The Reactionary Revolution

Joe Basalla

In Black Li and White Li, Lao She shows his more conservative ideological position, especially in comparison to other May Fourth Movement writers such as Lu Xun. He juxtaposes the opposite sides of the ideological spectrum by having each brother embody an opposing viewpoint and mentality. This dichotomy allows Lao She to criticize both views and leaves it up to the reader to decide which character and traditions, or lack thereof, that they represent, are more favorable. From my point of view and my own interpretation, I feel that this story is meant as a critique of the tactics, mindset, and goals of the revolutionary movement in China in the time period in which he was living.

Lao She's story, as already mentioned, has two main characters that are brothers and very different from each other. Black Li is more traditional, while White Li is more progressive and revolutionary. Black Li's personality is a lot easier to be sympathetic towards because of several occurrences in the story. First, Black Li gave up the woman he loved because he thought his brother loved her too and he didn't want to make his brother upset and in turn ruin his relationship with him. Second, he offered to give his brother all of the inheritance left to them even though White Li was being coldhearted towards him. Lastly and perhaps the most inspiring action that makes the reader sympathetic towards Black Li, he gives up his life for his brother even though his brother is fighting for a cause in which Black Li, I'm assuming, has no great interest in or admiration for.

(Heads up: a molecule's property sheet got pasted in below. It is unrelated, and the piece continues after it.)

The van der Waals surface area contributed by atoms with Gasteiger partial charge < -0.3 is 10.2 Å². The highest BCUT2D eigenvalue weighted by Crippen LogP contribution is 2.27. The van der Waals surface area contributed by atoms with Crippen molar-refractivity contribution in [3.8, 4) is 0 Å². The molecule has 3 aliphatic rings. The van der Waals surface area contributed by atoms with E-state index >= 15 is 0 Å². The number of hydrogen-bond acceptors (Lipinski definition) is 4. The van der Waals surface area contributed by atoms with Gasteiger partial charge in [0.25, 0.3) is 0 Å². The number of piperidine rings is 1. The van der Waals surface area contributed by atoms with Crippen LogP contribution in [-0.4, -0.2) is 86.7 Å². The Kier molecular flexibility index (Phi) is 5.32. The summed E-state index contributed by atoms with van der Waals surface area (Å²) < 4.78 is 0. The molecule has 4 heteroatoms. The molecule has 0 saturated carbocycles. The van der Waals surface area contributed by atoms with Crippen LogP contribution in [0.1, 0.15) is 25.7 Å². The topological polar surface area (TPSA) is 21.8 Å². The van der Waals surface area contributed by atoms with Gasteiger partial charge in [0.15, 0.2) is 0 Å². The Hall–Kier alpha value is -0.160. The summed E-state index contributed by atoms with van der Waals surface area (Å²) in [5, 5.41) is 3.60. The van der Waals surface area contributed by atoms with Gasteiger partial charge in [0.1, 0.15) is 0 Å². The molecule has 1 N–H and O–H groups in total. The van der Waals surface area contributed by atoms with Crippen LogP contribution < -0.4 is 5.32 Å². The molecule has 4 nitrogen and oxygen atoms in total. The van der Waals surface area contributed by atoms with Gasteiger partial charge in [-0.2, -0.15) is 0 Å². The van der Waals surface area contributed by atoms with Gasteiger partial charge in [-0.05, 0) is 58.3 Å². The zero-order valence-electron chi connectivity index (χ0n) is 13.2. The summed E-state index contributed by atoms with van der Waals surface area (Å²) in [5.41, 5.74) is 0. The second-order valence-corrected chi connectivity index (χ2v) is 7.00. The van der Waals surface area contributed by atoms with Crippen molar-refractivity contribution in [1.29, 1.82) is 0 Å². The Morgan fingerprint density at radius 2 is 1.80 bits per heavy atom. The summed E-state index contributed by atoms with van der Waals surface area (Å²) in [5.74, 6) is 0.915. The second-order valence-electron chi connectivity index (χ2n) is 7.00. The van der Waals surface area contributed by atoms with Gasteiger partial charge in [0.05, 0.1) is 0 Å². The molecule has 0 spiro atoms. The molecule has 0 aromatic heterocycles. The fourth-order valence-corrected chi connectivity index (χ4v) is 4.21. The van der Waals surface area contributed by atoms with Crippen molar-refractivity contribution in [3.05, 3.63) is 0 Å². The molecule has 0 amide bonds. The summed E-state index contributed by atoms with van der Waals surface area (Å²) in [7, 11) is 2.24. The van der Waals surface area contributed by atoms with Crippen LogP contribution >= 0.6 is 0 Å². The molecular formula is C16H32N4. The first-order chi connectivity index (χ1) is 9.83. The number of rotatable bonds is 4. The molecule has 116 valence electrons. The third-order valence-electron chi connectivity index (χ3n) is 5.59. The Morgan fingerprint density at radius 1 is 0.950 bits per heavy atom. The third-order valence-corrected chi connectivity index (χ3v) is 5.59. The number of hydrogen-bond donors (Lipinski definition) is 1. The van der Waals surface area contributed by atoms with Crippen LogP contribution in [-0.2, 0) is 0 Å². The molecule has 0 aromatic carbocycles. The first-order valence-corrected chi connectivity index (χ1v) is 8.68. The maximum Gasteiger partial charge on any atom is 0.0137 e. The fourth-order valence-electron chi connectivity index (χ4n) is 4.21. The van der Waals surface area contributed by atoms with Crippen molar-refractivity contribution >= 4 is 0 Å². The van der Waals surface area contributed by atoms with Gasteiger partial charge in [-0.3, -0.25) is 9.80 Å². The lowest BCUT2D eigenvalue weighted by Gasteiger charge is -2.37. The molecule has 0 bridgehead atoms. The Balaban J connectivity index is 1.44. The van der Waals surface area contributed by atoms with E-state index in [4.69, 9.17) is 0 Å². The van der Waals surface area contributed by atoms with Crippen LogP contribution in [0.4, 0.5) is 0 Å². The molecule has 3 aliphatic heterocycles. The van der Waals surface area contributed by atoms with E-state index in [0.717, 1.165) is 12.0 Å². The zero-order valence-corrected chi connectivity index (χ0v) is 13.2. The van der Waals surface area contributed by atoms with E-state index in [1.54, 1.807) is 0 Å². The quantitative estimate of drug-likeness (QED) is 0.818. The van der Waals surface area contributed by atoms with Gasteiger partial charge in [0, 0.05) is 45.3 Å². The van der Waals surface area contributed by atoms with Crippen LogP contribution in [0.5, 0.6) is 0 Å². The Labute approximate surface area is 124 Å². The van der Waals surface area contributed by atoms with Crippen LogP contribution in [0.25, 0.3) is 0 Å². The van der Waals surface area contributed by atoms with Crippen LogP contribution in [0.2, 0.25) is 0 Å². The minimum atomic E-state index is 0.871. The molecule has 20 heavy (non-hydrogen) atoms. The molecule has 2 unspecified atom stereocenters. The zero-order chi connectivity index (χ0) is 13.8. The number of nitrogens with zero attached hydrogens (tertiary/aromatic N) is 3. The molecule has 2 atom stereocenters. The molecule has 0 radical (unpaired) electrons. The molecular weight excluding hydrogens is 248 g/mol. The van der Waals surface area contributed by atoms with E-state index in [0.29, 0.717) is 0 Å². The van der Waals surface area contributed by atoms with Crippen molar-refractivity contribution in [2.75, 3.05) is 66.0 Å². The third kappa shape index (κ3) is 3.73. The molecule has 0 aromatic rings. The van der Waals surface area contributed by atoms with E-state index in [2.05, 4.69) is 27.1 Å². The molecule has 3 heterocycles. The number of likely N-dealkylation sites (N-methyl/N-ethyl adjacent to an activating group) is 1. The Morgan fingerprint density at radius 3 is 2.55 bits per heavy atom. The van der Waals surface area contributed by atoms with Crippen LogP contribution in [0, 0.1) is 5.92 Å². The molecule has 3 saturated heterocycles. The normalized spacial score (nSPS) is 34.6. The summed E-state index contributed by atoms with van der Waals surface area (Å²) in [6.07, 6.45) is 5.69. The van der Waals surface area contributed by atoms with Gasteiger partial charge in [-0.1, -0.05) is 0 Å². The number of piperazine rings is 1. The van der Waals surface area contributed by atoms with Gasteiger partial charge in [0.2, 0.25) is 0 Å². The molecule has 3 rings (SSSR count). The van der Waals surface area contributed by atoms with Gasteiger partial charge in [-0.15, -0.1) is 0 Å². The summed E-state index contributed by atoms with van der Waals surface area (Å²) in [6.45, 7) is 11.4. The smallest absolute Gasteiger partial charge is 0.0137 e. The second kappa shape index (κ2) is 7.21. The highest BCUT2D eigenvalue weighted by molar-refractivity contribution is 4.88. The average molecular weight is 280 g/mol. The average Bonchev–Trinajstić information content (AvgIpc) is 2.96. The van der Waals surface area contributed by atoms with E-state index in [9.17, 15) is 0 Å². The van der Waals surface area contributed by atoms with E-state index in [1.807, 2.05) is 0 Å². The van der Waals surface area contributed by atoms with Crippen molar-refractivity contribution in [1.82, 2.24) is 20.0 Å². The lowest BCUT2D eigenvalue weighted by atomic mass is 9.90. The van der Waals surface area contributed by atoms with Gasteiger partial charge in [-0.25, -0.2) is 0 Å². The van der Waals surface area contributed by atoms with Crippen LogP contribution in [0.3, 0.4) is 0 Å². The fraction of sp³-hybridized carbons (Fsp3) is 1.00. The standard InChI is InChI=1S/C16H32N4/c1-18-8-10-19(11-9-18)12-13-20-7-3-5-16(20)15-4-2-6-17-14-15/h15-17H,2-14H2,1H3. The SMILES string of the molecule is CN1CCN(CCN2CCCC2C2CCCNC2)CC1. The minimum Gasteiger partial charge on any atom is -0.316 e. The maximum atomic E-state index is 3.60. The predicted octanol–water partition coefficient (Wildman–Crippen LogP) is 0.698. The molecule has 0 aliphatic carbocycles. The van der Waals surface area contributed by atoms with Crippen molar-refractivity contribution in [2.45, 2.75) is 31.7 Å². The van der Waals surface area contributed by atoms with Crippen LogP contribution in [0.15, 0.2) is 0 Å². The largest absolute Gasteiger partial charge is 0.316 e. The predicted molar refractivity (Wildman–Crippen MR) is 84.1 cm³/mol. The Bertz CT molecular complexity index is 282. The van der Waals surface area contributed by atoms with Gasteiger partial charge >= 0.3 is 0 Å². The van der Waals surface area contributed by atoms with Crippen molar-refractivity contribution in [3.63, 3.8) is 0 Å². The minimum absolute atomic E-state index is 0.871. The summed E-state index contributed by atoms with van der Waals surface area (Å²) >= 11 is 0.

White Li on the other hand comes off as cold, misguided, and hypocritical. He claims to be a revolutionary with actions such as destroying the trolley cars, but a deeper analysis of the situation shows it to be somewhat reactionary. The trolley cars symbolized modernization and were a sign that China had been going down the path of modernity. White Li, however, rebelled against the kind of technology his revolutionary compatriots had fought for and assumed would better China in regards to the rest of the world. This gives the reader a glimpse into the somewhat skewed mentality and perception of reality that White Li has.